The parade has become the unofficial launch to the Christmas season here in the West Coast Canadian city.
The parade marches its way around the downtown core, with roughly 3,500 participants, including 50 marching bands, choirs, dancers, community groups - and Santa Claus, of course.
Before the parade, hundreds gathered around a massive Christmas tree in front of the Vancouver Art Gallery at a Christmas festival waiting for Santa to arrive in the parade.
Among them were Vancouver resident Joe and his two sons, Aidan and Eason, who sat down at a Canada Post tent set up for kids to write letters to Santa Claus.
"We saw it on the internet that there was a parade going on," Joe told Xinhua. "It's our first time ever."
He said his kids were eager to add their letters to Santa to the post and to get a glimpse of Santa Claus.
"It's bringing the family together," he said.
Canada Post worker Fred Danelles stood by, inviting children to write their letters, which the youngsters would then slip into a small, red Canada Post box.
Danelles told Xinhua that Canada Post handles about 1.5 million letters to Santa from kids in Canada and around the world, each year.
"He answers each and every one," Danelles said. "He gets his mail through Canada Post."
Canada Post's Santa letter program has been around for more than 35 years, and has responded to 26 million letters in more than 30 languages, including Braille.
"All the mail in the world of course has to come to Canada Post, and we get his mail and when he answers the letters each and every one is replied to," Danelles said. "We get Canada Post to deliver his letters back to all the children."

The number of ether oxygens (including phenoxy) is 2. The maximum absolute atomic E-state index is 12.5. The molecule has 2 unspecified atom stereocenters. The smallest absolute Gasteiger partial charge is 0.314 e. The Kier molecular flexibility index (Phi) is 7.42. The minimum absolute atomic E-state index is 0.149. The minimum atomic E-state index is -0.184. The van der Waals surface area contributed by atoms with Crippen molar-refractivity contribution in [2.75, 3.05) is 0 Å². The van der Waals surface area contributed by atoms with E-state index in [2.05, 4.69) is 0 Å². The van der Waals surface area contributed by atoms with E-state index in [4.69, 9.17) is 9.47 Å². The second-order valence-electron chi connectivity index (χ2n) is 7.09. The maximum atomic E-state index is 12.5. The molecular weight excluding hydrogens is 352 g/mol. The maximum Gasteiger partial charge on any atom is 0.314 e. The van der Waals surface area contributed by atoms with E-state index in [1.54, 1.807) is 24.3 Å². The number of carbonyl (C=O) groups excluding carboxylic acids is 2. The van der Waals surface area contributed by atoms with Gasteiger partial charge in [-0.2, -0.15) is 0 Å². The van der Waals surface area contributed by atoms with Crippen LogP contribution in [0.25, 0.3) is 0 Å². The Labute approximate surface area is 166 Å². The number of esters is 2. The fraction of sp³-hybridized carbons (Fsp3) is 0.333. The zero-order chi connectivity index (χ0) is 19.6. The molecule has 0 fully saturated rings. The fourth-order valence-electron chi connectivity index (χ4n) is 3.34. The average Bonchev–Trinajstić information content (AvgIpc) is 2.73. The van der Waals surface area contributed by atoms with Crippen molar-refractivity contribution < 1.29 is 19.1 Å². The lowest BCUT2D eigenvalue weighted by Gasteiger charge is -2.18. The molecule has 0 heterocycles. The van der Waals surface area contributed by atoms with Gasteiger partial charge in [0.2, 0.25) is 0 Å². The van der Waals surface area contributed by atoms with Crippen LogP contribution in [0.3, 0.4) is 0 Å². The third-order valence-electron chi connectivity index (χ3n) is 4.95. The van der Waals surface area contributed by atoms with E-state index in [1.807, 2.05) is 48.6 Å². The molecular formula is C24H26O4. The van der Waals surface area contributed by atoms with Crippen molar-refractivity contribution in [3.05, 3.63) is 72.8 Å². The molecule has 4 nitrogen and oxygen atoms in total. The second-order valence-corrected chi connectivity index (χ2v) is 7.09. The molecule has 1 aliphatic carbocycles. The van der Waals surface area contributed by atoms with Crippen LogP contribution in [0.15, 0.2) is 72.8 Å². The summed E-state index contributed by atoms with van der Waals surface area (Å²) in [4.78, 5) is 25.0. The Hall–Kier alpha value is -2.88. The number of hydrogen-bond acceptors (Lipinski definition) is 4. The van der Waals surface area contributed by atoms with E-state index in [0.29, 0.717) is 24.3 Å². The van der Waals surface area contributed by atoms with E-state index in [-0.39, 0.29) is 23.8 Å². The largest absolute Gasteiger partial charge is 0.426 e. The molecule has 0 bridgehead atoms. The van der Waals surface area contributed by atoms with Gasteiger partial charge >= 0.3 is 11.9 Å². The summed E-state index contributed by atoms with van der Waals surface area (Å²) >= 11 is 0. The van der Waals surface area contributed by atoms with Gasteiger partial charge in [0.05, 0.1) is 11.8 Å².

He said they were expecting kids to write and post about 450 letters at the parade on Sunday.
Along the parade route, thousands of people hoisted children up on shoulders, getting a glimpse of the marching bands, dancers and a Grinch in a Vancouver Police Department cage. The biggest cheer came for Santa Claus himself, who brought up the rear of the parade.
Dozens of red and white Santa hats could be seen as the parade marched past along Vancouver's Howe Street.
The Greater Vancouver Food Bank leads the parade each year with a float and a donation campaign.
"I would say (the parade) is the official kick-off of the fundraising season in December," said Aart Schuurman Hess, a spokesman for the Greater Vancouver Food Bank. "This weekend is huge... it creates the awareness. Hunger is around 365 days a year."
He said for every dollar the food bank raises through donations, three dollars can be spent on healthy food for local families in need.
"I love those smiling kids along the parade route because it's all about community," he said.
"This is a very important community event," he said. "You can see the entire community coming out and for us to be part of the Santa Claus Parade is a big thing. It creates awareness."